Undiscovered Masterpieces

Russian Art from the Collections of the Baltic Countries

March 23 – June 24, 2012


An international exhibition will bring masterpieces of Russian art to the Kumu and Kadriorg Art Museums

The project is the first joint exposition of the works by Russian artists, from the late 19th century and early 20th century, from the museums of Estonia, Latvia and Lithuania. The paintings, sculptures and works of applied art, which have been gathered from seven museums in the three Baltic countries, provide an excellent survey of the golden age of Russian art and the works of undiscovered masters.

The exhibition is divided into two parts. At the Kumu Art Museum, the works being exhibited include 19th-century Realist paintings and the official art of the day – Academic Art and Salon Art. Represented are some of the greats of the Peredvizhniki Movement – Ivan Kramskoi, Ilya Repin, Ivan Shishkin, Vasily Perov, Alexei Savrassov and others – as well as representatives of Late Realism.

“The exhibition installed at Kumu is not only a pleasant meeting with the works of world-famous artists,” said Kumu curator Tiina Abel. “Works by the artists of the Peredvizhniki Movement provided the impetus for one of the most intensive and exciting discussions in Russian art history. Displaying the works of the members of the Peredvizhniki group alongside the Salon artists provides an idea of the content of this artistic battle.”

According to Tiina Abel, the lively discourse on the goals, position and impact of art on society in the second half of the 19th century was one of the most important issues of art theory. “The outlines of the two camps, which developed as a result of this discussion, are still perceptible today. The artists-realists demanding the creation of true, socially critical, modern and popular art stood on one side of the battle line. On the other side was the St. Petersburg Art Academy, which represented traditions that had survived for centuries, and produced the protectors of “pure art” – the creators of art that provided beauty and visual enjoyment,” Abel said.

At the Kadriorg Art Museum, works from what has been called the “Silver Age” are exhibited, from Russian Impressionism to the search for forms by the Avant-Garde at the beginning of the 20th century. Special attention is paid to works by the artists who belonged to the groups called Mir Iskusstva and Knave of Diamonds, as well as the theatrical theme in 20th-century Russian art. Many superb artists, including Boris Kustodiev, Kuzma Petrov-Vodkin, Konstantin Korovin and Mstislav Dobuzhinsky, will be represented with numerous works.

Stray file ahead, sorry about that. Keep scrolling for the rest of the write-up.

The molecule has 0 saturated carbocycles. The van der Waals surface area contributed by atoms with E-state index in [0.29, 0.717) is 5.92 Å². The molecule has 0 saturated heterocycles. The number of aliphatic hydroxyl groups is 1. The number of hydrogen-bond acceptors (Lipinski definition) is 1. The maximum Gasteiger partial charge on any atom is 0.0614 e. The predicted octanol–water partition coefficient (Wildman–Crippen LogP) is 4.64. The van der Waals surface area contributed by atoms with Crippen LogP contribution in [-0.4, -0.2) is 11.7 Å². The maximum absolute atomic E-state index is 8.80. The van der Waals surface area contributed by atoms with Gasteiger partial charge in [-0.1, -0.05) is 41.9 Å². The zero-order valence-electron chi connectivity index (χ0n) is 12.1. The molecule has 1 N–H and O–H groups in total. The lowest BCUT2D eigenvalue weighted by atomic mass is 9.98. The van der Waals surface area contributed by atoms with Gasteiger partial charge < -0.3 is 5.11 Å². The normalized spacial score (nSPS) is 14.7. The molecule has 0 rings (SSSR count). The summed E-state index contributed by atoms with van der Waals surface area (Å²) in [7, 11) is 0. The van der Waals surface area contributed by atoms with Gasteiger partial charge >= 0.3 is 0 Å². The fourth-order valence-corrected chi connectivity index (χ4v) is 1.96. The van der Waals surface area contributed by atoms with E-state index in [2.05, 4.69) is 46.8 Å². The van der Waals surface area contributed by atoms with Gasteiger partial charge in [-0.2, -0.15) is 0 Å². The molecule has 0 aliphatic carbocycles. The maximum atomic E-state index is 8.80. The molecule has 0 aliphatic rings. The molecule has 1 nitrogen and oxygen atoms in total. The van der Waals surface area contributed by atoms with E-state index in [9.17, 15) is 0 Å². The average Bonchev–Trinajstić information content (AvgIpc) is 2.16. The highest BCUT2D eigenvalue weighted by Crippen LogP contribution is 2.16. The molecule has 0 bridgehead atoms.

“The works of art that are exhibited at the Kadriorg Art Museum reflect the colourful and turbulent art life in Russia at the turn of the 20th century,” said Aleksandra Murre, curator at the Kadriorg Art Museum. “This was the heyday of Russian poetry, music and art and all these arts strove toward synthesis, with the goal of creating one aesthetic world. This period brought light, colour and joie de vivre into painting, by contrasting the narrative style of the Peredvizhniki group and the fossilized system of Academism.”

The collections of the Estonian, Latvian and Lithuanian museums provide an excellent selection of famous and masterly works by Russian artists that are not widely known. By exhibiting them together, the works from the seven museums provide a good survey of the basic directions and more important masters of Russian art from the middle of the 19th century to the first quarter of the 20th century.

For the Kadriorg Museum, a comprehensive exhibition of the jewels in its collection is currently very topical since the museum will be closed to visitors for six months, starting on 1 July 2012, for renovations. The updating of museum buildings with more efficient technological solutions is on the agenda in many countries. Thus, the Latvian National Museum of Art is also preparing for a general overhaul of its main building, and the implementation of an ambitious project for new depositories.

On Saturday, 24 March, a public day devoted to the exhibition will take place at the Kumu Art Museum and Kadriorg Art Museum, in the course of which the public can take tours and listen to lectures. For children, creative workshops will take place and playrooms will be available.

The preparations for the exhibition brought together professionals and art institutions from three European countries: the Art Museum of Estonia, Latvian National Museum of Art, Lithuanian Art Museum, M. K. Čiurlionis National Art Museum, Lithuanian Theatre, Music and Film Museum, Tartu Art Museum, and Narva Museum

The exhibition’s graphic design: Andres Tali

Exhibition design: KAOS Architects.

Undiscovered Masterpieces. Russian Art from the Collections of the Baltic Countries at the Kumu Art Museum from 22 March to 12 August 2012 and at the Kadriorg Art Museum from 22 March to 24 June 2012.